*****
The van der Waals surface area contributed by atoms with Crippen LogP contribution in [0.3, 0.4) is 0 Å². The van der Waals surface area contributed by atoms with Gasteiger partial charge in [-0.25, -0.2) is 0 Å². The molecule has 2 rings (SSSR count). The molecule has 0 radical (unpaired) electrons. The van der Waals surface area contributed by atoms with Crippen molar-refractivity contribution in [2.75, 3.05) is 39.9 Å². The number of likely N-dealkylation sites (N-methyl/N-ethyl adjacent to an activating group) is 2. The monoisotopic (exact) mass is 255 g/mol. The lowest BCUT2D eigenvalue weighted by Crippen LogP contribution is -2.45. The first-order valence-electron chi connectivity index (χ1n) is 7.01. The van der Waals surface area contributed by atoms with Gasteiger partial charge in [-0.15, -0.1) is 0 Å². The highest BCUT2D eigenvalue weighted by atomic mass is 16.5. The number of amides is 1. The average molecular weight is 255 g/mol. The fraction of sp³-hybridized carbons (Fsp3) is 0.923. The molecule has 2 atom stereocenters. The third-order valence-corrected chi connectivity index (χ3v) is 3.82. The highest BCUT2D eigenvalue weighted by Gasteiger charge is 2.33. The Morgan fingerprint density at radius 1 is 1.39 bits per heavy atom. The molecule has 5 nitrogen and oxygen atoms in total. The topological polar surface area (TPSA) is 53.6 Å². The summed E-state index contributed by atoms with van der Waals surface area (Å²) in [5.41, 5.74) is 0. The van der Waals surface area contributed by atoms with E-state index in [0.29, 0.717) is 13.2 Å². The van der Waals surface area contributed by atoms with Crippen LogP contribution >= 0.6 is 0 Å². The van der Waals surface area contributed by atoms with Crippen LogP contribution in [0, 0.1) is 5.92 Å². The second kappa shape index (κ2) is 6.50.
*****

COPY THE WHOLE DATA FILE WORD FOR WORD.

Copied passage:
The van der Waals surface area contributed by atoms with Crippen LogP contribution in [0.3, 0.4) is 0 Å². The van der Waals surface area contributed by atoms with Gasteiger partial charge in [-0.25, -0.2) is 0 Å². The molecule has 2 rings (SSSR count). The molecule has 0 radical (unpaired) electrons. The van der Waals surface area contributed by atoms with Crippen molar-refractivity contribution in [2.75, 3.05) is 39.9 Å². The number of likely N-dealkylation sites (N-methyl/N-ethyl adjacent to an activating group) is 2. The monoisotopic (exact) mass is 255 g/mol. The lowest BCUT2D eigenvalue weighted by Crippen LogP contribution is -2.45. The first-order valence-electron chi connectivity index (χ1n) is 7.01. The van der Waals surface area contributed by atoms with Gasteiger partial charge in [-0.15, -0.1) is 0 Å². The highest BCUT2D eigenvalue weighted by atomic mass is 16.5. The number of amides is 1. The average molecular weight is 255 g/mol. The fraction of sp³-hybridized carbons (Fsp3) is 0.923. The molecule has 2 atom stereocenters. The third-order valence-corrected chi connectivity index (χ3v) is 3.82. The highest BCUT2D eigenvalue weighted by Gasteiger charge is 2.33. The Morgan fingerprint density at radius 1 is 1.39 bits per heavy atom. The molecule has 5 nitrogen and oxygen atoms in total. The topological polar surface area (TPSA) is 53.6 Å². The summed E-state index contributed by atoms with van der Waals surface area (Å²) in [5.41, 5.74) is 0. The van der Waals surface area contributed by atoms with E-state index in [0.29, 0.717) is 13.2 Å². The van der Waals surface area contributed by atoms with Crippen LogP contribution >= 0.6 is 0 Å². The van der Waals surface area contributed by atoms with Crippen LogP contribution in [0, 0.1) is 5.92 Å². The second kappa shape index (κ2) is 6.50.